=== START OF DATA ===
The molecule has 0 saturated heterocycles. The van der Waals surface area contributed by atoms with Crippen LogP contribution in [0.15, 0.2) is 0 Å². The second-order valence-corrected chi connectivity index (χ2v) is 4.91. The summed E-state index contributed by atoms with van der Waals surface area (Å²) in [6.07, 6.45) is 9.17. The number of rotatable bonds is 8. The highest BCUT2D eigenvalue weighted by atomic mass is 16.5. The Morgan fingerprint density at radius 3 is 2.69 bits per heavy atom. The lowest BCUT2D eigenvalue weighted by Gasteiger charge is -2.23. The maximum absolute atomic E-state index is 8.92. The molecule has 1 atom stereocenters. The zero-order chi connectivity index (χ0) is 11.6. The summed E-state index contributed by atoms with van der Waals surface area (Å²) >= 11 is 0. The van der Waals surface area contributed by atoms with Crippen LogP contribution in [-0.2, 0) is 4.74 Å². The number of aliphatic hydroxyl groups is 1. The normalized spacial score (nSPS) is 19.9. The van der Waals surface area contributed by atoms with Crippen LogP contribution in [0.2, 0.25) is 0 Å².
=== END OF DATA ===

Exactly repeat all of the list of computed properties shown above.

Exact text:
The molecule has 0 saturated heterocycles. The van der Waals surface area contributed by atoms with Crippen LogP contribution in [0.15, 0.2) is 0 Å². The second-order valence-corrected chi connectivity index (χ2v) is 4.91. The summed E-state index contributed by atoms with van der Waals surface area (Å²) in [6.07, 6.45) is 9.17. The number of rotatable bonds is 8. The highest BCUT2D eigenvalue weighted by atomic mass is 16.5. The Morgan fingerprint density at radius 3 is 2.69 bits per heavy atom. The lowest BCUT2D eigenvalue weighted by Gasteiger charge is -2.23. The maximum absolute atomic E-state index is 8.92. The molecule has 1 atom stereocenters. The zero-order chi connectivity index (χ0) is 11.6. The summed E-state index contributed by atoms with van der Waals surface area (Å²) >= 11 is 0. The van der Waals surface area contributed by atoms with Crippen LogP contribution in [-0.2, 0) is 4.74 Å². The number of aliphatic hydroxyl groups is 1. The normalized spacial score (nSPS) is 19.9. The van der Waals surface area contributed by atoms with Crippen LogP contribution in [0.2, 0.25) is 0 Å².